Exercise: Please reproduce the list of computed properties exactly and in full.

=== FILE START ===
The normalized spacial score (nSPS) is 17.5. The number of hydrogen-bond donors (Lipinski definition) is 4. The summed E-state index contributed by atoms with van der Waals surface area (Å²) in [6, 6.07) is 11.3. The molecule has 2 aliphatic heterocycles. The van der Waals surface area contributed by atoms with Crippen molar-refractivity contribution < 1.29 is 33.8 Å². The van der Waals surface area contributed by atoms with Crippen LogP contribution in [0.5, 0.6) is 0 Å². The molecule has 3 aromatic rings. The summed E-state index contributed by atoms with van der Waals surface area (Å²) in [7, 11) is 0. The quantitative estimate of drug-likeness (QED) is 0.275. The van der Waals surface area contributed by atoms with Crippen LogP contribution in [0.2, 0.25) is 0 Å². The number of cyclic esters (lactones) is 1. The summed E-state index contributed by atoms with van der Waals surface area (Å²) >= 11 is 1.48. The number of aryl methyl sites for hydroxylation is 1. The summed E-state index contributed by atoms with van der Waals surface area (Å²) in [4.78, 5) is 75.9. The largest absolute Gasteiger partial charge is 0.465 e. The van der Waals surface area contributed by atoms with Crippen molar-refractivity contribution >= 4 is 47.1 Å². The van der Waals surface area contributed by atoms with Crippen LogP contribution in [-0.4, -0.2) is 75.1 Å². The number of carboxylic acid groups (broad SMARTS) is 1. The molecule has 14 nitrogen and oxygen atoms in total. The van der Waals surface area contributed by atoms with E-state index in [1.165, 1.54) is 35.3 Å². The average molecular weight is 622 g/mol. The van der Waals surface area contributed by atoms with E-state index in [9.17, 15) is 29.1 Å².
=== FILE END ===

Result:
The normalized spacial score (nSPS) is 17.5. The number of hydrogen-bond donors (Lipinski definition) is 4. The summed E-state index contributed by atoms with van der Waals surface area (Å²) in [6, 6.07) is 11.3. The molecule has 2 aliphatic heterocycles. The van der Waals surface area contributed by atoms with Crippen molar-refractivity contribution < 1.29 is 33.8 Å². The van der Waals surface area contributed by atoms with Crippen LogP contribution in [0.5, 0.6) is 0 Å². The molecule has 3 aromatic rings. The summed E-state index contributed by atoms with van der Waals surface area (Å²) in [7, 11) is 0. The quantitative estimate of drug-likeness (QED) is 0.275. The van der Waals surface area contributed by atoms with Crippen LogP contribution in [0.2, 0.25) is 0 Å². The number of cyclic esters (lactones) is 1. The summed E-state index contributed by atoms with van der Waals surface area (Å²) >= 11 is 1.48. The number of aryl methyl sites for hydroxylation is 1. The summed E-state index contributed by atoms with van der Waals surface area (Å²) in [4.78, 5) is 75.9. The largest absolute Gasteiger partial charge is 0.465 e. The van der Waals surface area contributed by atoms with Crippen molar-refractivity contribution >= 4 is 47.1 Å². The van der Waals surface area contributed by atoms with Crippen LogP contribution in [-0.4, -0.2) is 75.1 Å². The number of carboxylic acid groups (broad SMARTS) is 1. The molecule has 14 nitrogen and oxygen atoms in total. The van der Waals surface area contributed by atoms with E-state index in [1.165, 1.54) is 35.3 Å². The average molecular weight is 622 g/mol. The van der Waals surface area contributed by atoms with E-state index in [9.17, 15) is 29.1 Å².